The gunman was out on bail.

First thing this morning I received a request to sign a petition to tighten up bail laws.

That didn't take long, I thought.

Extraordinary situations happen. Sadly. It's quite frightening to think about what our legal rights would look like if the laws were based on the rare event.

I think about Peter Greste, the Australian journalist currently in an Egyptian prison. He was denied bail. We signed petitions for him to be released on bail.

It seems that the presumption of innocence is the first thing that is easily thrown out when something terrible happens.

Maybe I'm a bleeding heart, but the presumption of innocence is precious to me.

Then again, we have dozens of innocent people locked up in offshore prisons, their only transgression, the temerity to seek asylum and protection. I suppose in this context,  what was done yesterday by a dangerous man known to police is very hard to accept.

The world is so out of balance.

It's interesting how all actions devalue or enhance. That balance is so delicate and now there's no balance at all.

As I despair, I remember the story behind "#illridewithyou" and a little bit of hope is restored.

Monday, 15 December 2014

Where's the transition industry policy for agriculture in Australia?

It's a sign of the times when newspaper headlines refer to something that went viral on social media. I think back to my journalism studies and it was never envisaged within the definition of news. We were still dealing with the dog bites man/man bites dog paradigm.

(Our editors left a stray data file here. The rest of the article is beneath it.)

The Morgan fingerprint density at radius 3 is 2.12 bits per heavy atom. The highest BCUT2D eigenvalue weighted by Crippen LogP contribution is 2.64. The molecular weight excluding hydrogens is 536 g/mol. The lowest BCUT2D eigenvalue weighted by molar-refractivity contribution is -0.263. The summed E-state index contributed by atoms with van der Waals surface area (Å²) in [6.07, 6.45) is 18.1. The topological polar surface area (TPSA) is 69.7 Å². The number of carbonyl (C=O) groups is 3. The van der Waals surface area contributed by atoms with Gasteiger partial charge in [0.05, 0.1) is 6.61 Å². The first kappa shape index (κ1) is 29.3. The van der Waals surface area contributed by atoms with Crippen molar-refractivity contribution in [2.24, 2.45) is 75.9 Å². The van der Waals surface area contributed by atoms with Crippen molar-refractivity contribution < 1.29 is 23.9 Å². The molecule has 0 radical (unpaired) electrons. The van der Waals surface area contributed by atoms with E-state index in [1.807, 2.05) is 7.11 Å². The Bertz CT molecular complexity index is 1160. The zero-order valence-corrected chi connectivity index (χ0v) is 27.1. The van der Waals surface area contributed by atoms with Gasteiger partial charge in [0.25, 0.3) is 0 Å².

Because of personal circumstances, I've been taking a particular interest in the commercial realities and challenges of agriculture in Australia and I came across this article in the Toowoomba Chronicle: Darling Downs Vet's "corporate terrorism" blast goes viral.

It's well written, coherently argued and raises some striking points.

There's also last week's announcement from one of the big four banks of a 12 month moratorium on penalty interest and foreclosure action against drought affected farmers. None of the others have followed.

This prompted me to think about these problems from a public policy point of view.

Living in Melbourne (or any city) it's easy to forget about what it's like to be on a farm during drought. It's one of the most depressing and soul destroying things you can experience. The endless blue skies, unblemished by clouds, become oppressive, rather than welcome. A few years ago when Melbourne was in drought, people complained about water restrictions that meant they couldn't water their gardens every day. On a farm, vegetation disappears and the ground is just bare dirt. Animals are skin and bone. Everything is covered in dust. Hope is burned away under the relentless sun.

Not only is there no water or vegetation, there's no money. Income dries up too. We might feel the impact with an increase in food prices, but they'll creep up without being noticeable.

This image is from the Bureau of Meteorology and shows areas that have had below average rainfall in the last two years. Those red areas are Australia's prime farming areas. From their website: